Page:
The Victorian poet Arthur Hugh Clough offered an update of the Ten Commandments. Some of his verses are merely neat, for example: “Do not adultery commit,/Advantage rarely comes of it.” Others are more to the point: “Thou shalt not steal, an empty feat/When it’s so lucrative to cheat,” advice taken to heart and acted on by a number of rogues in the City of London and on Wall Street.
One of Clough’s new commandments is very relevant to our time: “Thou shalt not kill, but needs not strive/Officiously to keep alive.” The old commandment—“Thou shalt not kill”—is generally observed in civilized societies. Homicide is wrong. We almost all agree about this. Clough’s revision is of course humorous, but it bears thinking on.
Every country in the West and some, such as China, in what we used to call the Third World is faced with the problem of an aging population. Life is being extended far beyond the biblical “threescore years and ten.” But prolonging life doesn’t necessarily prolong pleasure; quite the reverse. Last year Alzheimer’s and other forms of dementia became the chief causes of death in England and Wales, responsible for 11.6 percent of all deaths. There are cases of early dementia, but characteristically it is a disease of old age. As medical science prolongs life, the prospect of dementia looms. I know nobody who isn’t horrified by the thought of developing dementia, and likewise nobody who isn’t dismayed by the prospect of having to care for a demented spouse or parent.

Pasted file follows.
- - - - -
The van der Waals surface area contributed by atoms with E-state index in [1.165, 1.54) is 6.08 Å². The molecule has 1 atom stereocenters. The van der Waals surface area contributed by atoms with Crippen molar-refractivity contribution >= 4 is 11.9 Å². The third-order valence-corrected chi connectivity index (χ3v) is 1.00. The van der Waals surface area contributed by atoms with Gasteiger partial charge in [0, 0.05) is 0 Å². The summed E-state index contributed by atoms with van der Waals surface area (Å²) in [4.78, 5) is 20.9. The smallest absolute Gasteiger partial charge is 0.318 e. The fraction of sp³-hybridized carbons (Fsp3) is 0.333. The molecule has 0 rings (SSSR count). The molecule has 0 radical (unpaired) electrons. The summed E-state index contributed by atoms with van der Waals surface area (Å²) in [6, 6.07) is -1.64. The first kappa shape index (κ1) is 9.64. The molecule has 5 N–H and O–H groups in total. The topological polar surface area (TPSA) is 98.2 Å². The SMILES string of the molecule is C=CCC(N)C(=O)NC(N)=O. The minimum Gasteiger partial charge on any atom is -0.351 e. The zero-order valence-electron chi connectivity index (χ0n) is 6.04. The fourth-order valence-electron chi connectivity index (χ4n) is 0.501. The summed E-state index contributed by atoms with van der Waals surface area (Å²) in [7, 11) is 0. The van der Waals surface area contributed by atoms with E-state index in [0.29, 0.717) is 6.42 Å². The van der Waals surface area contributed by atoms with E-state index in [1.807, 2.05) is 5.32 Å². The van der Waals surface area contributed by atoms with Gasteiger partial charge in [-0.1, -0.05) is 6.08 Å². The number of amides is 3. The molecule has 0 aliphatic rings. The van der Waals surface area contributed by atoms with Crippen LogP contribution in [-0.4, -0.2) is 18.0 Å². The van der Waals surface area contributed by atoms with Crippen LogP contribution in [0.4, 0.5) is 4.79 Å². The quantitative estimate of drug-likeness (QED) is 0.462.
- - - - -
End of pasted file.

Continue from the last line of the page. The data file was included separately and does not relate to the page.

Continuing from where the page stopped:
So what’s to be done? Medical science is like nuclear weapons, which once invented can’t be uninvented. Likewise the march of science will continue. Few of us, I think, are in favor—yet, anyway—of euthanasia or so-called mercy killing, and we recognize that it’s wrong to ask doctors, dedicated to saving life, to take the responsibility of ending it. Withdrawal of treatment in certain cases is another matter, one that meets with considerable approval.
Moreover, it’s not only the dreadful prospect of dementia that concerns us. The prolongation of life brings with it social and economic problems, too. The burden of providing care for the elderly in form is a heavy one, and going to get heavier. It puts an enormous strain on hospitals and social services. And here we come back to Clough’s wry comment; we are indeed striving officiously to keep alive old people, for many of whom life has lost its savor.
So what’s to be done? It may be that we are looking at the problem through the wrong end of the telescope. The problem is less old age itself, with all its admired horrors, but the number of people living long enough to be consigned to care homes, hospital wards, or the mindlessness of Shakespeare’s seventh age of man—“second childishness and mere oblivion,/Sans teeth, sans eyes, sans taste, sans everything.”
Well, the advances in medical science that have made greater longevity possible are going to continue. But it is not only medical science that has prolonged life. Social and fiscal policy has made its contribution. For years governments, egged on by doctors and other health professionals, have made war on two social habits that in the past frequently shortened life. The war on alcohol is still in its early stage, but it is already more than a phony war. Social pressure as well as high taxation are having an effect. The four-martini lunch is a thing of the past, and one reads that on the whole young people today drink less than previous generations. So they are less likely to die of alcohol-induced heart attacks or cirrhosis of the liver. They’ll live long enough, poor things, to develop dementia.
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